But Paul’s maneuvering afterward most certainly went against McConnell’s wishes. With Paul leading the objections to a short-term extension of the existing legal authority for the NSA program, it highlighted McConnell’s tactical missteps in delaying consideration of the surveillance program and undermined any attempt he might have made to blame its potential expiration on Democrats.
Instead, the Democrats were gleefully blaming McConnell for the impasse.
“This mess is an entirely predictable consequence of Senator McConnell’s bad habit of governing by manufactured crisis,” said Adam Jentleson, a spokesman for Senate Minority Leader Harry M. Reid (D-Nev.). “Senator McConnell badly misjudged the members of his own conference and failed to listen to advice from Senator Reid and others who saw this mess coming weeks ago and tried to warn him.”
There are other signs that relations between McConnell and Paul have become strained. According to Democratic aides, Reid approached McConnell late Friday night to ask about the possibility of moving up consideration of surveillance legislation by an hour — something that would require Paul’s consent.
But McConnell refused to ask Paul to accelerate the vote, the aides said, so Reid asked a Democratic ally of Paul’s on surveillance reform, Sen. Ron Wyden of Oregon, to approach him and ask for the accommodation. (Stewart said that McConnell did not refuse and that it was Republican floor staff, not Wyden, who secured Paul’s consent to move up the votes.)
Attitudes toward Paul — especially those of fellow Republicans — sharpened as the long night wore on. A camera captured Sen. Lindsey O. Graham (R-S.C.) rolling his eyes at Paul’s floor remarks, while Sen. Claire McCaskill (D-Mo.) tweeted her exasperation, accusing Paul of “using Senate rules to grandstand.”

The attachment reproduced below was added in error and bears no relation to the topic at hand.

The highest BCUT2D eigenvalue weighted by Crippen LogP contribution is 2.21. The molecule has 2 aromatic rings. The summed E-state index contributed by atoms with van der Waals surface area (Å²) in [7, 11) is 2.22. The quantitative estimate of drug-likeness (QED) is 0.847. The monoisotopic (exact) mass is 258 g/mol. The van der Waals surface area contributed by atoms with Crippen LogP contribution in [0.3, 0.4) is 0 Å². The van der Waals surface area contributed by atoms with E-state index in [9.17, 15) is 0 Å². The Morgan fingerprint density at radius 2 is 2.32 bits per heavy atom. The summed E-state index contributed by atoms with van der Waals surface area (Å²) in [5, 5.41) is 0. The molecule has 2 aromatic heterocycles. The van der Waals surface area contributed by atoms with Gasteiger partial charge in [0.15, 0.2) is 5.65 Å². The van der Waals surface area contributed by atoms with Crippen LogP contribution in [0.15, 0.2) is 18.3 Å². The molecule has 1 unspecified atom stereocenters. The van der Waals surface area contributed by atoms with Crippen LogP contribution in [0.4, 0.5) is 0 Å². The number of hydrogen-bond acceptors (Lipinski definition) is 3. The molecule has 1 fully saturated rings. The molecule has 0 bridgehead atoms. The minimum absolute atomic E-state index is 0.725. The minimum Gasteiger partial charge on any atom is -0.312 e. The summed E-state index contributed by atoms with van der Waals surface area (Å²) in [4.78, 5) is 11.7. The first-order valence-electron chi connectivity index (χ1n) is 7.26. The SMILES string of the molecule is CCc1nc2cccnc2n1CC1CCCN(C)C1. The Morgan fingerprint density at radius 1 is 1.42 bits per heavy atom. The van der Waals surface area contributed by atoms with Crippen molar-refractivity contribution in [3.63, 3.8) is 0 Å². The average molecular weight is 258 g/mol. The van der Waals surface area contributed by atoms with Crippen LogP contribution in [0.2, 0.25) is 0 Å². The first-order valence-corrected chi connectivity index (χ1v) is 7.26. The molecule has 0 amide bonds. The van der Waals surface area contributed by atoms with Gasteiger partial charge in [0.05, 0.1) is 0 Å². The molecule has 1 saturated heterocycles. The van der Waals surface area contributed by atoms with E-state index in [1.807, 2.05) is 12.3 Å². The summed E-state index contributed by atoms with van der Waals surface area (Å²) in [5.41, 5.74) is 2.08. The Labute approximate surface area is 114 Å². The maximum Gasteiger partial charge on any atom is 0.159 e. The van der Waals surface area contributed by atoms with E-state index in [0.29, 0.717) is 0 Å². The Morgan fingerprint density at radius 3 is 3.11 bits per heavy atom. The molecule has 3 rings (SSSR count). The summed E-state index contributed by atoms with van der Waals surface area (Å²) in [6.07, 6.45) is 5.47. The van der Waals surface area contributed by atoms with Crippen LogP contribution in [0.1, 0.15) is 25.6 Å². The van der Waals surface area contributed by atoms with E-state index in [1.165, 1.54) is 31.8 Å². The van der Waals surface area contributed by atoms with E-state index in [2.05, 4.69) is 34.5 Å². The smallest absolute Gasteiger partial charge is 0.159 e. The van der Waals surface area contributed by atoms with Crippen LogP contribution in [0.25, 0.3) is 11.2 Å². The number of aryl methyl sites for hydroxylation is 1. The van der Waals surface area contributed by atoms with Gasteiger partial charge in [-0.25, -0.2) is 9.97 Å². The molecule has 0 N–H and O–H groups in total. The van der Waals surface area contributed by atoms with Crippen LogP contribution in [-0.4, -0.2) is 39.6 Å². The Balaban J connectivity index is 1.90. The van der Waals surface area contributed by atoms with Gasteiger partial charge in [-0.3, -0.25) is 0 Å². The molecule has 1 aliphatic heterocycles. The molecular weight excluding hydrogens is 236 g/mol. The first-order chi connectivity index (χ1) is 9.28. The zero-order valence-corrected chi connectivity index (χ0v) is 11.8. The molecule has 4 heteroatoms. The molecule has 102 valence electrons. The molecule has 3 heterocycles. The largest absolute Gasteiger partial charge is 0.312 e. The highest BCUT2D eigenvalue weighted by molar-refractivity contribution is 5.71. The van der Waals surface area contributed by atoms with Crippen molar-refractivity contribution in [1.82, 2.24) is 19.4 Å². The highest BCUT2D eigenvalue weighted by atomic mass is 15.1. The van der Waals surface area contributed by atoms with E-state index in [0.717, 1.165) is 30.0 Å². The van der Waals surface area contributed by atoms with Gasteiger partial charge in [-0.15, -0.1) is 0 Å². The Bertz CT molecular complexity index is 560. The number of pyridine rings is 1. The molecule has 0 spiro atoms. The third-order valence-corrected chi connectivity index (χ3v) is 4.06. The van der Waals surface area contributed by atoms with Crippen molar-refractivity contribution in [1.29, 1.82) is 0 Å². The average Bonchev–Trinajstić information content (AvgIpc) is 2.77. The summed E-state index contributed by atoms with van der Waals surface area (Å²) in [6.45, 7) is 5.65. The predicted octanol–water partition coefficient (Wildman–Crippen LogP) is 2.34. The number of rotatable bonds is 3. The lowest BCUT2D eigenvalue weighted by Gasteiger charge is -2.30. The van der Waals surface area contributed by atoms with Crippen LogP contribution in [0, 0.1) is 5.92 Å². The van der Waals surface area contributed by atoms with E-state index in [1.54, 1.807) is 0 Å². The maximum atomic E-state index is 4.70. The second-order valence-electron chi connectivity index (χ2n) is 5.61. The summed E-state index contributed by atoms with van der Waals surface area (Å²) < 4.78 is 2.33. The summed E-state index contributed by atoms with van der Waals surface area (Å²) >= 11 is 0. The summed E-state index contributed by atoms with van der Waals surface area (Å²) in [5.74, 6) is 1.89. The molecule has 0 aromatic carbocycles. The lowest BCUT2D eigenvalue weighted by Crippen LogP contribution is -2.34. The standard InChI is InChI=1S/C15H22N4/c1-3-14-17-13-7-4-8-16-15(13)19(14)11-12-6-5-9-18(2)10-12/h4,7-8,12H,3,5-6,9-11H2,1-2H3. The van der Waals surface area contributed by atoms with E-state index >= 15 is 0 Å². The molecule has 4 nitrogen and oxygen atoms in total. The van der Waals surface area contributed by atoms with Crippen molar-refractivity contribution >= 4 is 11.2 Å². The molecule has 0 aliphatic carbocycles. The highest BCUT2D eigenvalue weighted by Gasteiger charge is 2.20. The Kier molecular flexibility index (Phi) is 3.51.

“Frustrating for those of us who actually want to reform NSA,” she said.
Many had hoped that Paul’s marathon floor speech Wednesday — or “performance,” as Sen. John McCain (R-Ariz.) called it — would suffice to make his point.
It did not. Paul objected to a seven-day extension to the current law, taking advantage of Senate rules protecting the right of an individual senator to oppose quick action on any question. McConnell then proposed, in turn, four-day and two-day extensions, which were opposed by Wyden and Martin Heinrich (D-N.M.), respectively.
When McConnell finally offered a one-day extension, Paul objected again, prompting the unusual Sunday session.
“There’s a new breed in the Senate, and we have seen the manifestation of it,” McCain said afterward. “One or two or three are willing to stand up against the will of the majority. Some time ago, the Senate people would sit down and try to work things out. And obviously these individuals don’t believe in that. But I’m sure it’s a great revenue-raiser.”
Throughout recent days, Paul’s presidential campaign issued a steady stream of e-mail solicitations to supporters and a flurry of tweets to the world highlighting his efforts to end the NSA surveillance program.
“My filibuster will continue, but I need some extra muscle from the grass roots to keep it going,” one missive read. “I hope you’ll please stand with me by chipping in a generous contribution. I could use your help right now like never before.”
Asked about those dismissing his surveillance stand as a fundraising ploy as he left the Capitol early Saturday, Paul said, “I think people don’t question my sincerity.”
It is unclear what difference a week will make in the surveillance debate. The positions of national security hawks such as McConnell and civil libertarians like Paul have barely softened, while a House-passed, White House-supported compromise measure — the only legislation offering a seamless transition — was unable to gain the 60 votes necessary to proceed. A procedural vote on the bill failed 57 to 42.
“Sometimes things change as deadlines approach,” Paul said.
Paul Kane, Ellen Nakashima and Katie Zezima contributed to this report.